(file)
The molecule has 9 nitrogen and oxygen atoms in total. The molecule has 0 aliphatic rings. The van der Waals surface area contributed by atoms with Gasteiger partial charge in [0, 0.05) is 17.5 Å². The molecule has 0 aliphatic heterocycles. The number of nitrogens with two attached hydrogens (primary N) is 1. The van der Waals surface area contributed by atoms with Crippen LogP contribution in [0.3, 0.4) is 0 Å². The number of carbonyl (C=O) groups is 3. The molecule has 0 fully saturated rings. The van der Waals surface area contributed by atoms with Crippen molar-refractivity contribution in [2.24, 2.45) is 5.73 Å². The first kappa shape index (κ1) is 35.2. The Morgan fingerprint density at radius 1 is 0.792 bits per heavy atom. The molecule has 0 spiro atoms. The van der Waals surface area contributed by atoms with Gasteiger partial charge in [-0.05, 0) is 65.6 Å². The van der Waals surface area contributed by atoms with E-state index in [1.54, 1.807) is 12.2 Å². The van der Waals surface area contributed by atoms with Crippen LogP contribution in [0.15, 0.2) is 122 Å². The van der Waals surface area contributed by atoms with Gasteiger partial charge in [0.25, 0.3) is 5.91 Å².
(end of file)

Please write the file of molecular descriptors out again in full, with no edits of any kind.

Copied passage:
The molecule has 9 nitrogen and oxygen atoms in total. The molecule has 0 aliphatic rings. The van der Waals surface area contributed by atoms with Gasteiger partial charge in [0, 0.05) is 17.5 Å². The molecule has 0 aliphatic heterocycles. The number of nitrogens with two attached hydrogens (primary N) is 1. The van der Waals surface area contributed by atoms with Crippen LogP contribution in [0.3, 0.4) is 0 Å². The number of carbonyl (C=O) groups is 3. The molecule has 0 fully saturated rings. The van der Waals surface area contributed by atoms with Crippen molar-refractivity contribution in [2.24, 2.45) is 5.73 Å². The first kappa shape index (κ1) is 35.2. The Morgan fingerprint density at radius 1 is 0.792 bits per heavy atom. The molecule has 0 spiro atoms. The van der Waals surface area contributed by atoms with Gasteiger partial charge in [-0.05, 0) is 65.6 Å². The van der Waals surface area contributed by atoms with E-state index in [1.54, 1.807) is 12.2 Å². The van der Waals surface area contributed by atoms with Crippen LogP contribution in [0.15, 0.2) is 122 Å². The van der Waals surface area contributed by atoms with Gasteiger partial charge in [0.25, 0.3) is 5.91 Å².